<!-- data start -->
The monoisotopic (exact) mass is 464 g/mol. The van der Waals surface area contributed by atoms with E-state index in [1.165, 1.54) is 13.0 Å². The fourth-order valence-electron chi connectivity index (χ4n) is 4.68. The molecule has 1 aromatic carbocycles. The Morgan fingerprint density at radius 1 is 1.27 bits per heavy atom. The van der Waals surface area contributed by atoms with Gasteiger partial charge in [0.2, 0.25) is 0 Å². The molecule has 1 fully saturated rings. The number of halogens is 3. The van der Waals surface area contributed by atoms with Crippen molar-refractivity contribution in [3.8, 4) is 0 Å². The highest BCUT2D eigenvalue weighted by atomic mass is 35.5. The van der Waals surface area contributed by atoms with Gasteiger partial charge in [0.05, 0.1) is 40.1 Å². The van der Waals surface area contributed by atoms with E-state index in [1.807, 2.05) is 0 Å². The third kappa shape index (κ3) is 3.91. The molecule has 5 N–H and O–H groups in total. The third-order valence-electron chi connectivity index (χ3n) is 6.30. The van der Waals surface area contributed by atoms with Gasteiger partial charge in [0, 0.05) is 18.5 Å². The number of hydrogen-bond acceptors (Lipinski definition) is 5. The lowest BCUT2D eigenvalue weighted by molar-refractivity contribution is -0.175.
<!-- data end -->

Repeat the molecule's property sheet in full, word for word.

The monoisotopic (exact) mass is 464 g/mol. The van der Waals surface area contributed by atoms with E-state index in [1.165, 1.54) is 13.0 Å². The fourth-order valence-electron chi connectivity index (χ4n) is 4.68. The molecule has 1 aromatic carbocycles. The Morgan fingerprint density at radius 1 is 1.27 bits per heavy atom. The van der Waals surface area contributed by atoms with Gasteiger partial charge in [0.2, 0.25) is 0 Å². The molecule has 1 fully saturated rings. The number of halogens is 3. The van der Waals surface area contributed by atoms with Crippen molar-refractivity contribution in [3.8, 4) is 0 Å². The highest BCUT2D eigenvalue weighted by atomic mass is 35.5. The van der Waals surface area contributed by atoms with Gasteiger partial charge in [0.05, 0.1) is 40.1 Å². The van der Waals surface area contributed by atoms with E-state index in [1.807, 2.05) is 0 Å². The third kappa shape index (κ3) is 3.91. The molecule has 5 N–H and O–H groups in total. The third-order valence-electron chi connectivity index (χ3n) is 6.30. The van der Waals surface area contributed by atoms with Gasteiger partial charge in [0, 0.05) is 18.5 Å². The number of hydrogen-bond acceptors (Lipinski definition) is 5. The lowest BCUT2D eigenvalue weighted by molar-refractivity contribution is -0.175.